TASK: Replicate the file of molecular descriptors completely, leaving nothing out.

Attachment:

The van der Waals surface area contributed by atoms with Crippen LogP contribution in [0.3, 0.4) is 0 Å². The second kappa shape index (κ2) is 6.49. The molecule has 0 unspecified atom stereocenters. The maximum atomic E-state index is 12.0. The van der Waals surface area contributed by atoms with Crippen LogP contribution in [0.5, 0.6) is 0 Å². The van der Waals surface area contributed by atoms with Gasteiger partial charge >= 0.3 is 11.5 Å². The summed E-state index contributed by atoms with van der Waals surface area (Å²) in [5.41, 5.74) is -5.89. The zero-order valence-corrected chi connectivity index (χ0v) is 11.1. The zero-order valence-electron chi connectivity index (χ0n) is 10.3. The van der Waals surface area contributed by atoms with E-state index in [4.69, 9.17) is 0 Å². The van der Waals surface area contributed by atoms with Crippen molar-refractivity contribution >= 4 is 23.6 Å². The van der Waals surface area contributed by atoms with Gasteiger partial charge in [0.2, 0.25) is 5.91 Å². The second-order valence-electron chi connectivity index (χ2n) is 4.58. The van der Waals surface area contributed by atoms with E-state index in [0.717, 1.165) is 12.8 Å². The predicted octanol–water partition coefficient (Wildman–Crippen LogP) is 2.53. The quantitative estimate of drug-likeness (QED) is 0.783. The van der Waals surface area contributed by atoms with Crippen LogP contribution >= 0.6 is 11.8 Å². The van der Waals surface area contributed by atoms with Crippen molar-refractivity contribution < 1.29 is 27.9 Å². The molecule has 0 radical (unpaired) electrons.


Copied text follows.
The van der Waals surface area contributed by atoms with Crippen LogP contribution in [0.3, 0.4) is 0 Å². The second kappa shape index (κ2) is 6.49. The molecule has 0 unspecified atom stereocenters. The maximum atomic E-state index is 12.0. The van der Waals surface area contributed by atoms with Crippen LogP contribution in [0.5, 0.6) is 0 Å². The van der Waals surface area contributed by atoms with Gasteiger partial charge >= 0.3 is 11.5 Å². The summed E-state index contributed by atoms with van der Waals surface area (Å²) in [5.41, 5.74) is -5.89. The zero-order valence-corrected chi connectivity index (χ0v) is 11.1. The zero-order valence-electron chi connectivity index (χ0n) is 10.3. The van der Waals surface area contributed by atoms with E-state index in [4.69, 9.17) is 0 Å². The van der Waals surface area contributed by atoms with Crippen molar-refractivity contribution >= 4 is 23.6 Å². The van der Waals surface area contributed by atoms with Gasteiger partial charge in [0.2, 0.25) is 5.91 Å². The second-order valence-electron chi connectivity index (χ2n) is 4.58. The van der Waals surface area contributed by atoms with E-state index in [0.717, 1.165) is 12.8 Å². The predicted octanol–water partition coefficient (Wildman–Crippen LogP) is 2.53. The quantitative estimate of drug-likeness (QED) is 0.783. The van der Waals surface area contributed by atoms with Crippen LogP contribution >= 0.6 is 11.8 Å². The van der Waals surface area contributed by atoms with Crippen molar-refractivity contribution < 1.29 is 27.9 Å². The molecule has 0 radical (unpaired) electrons.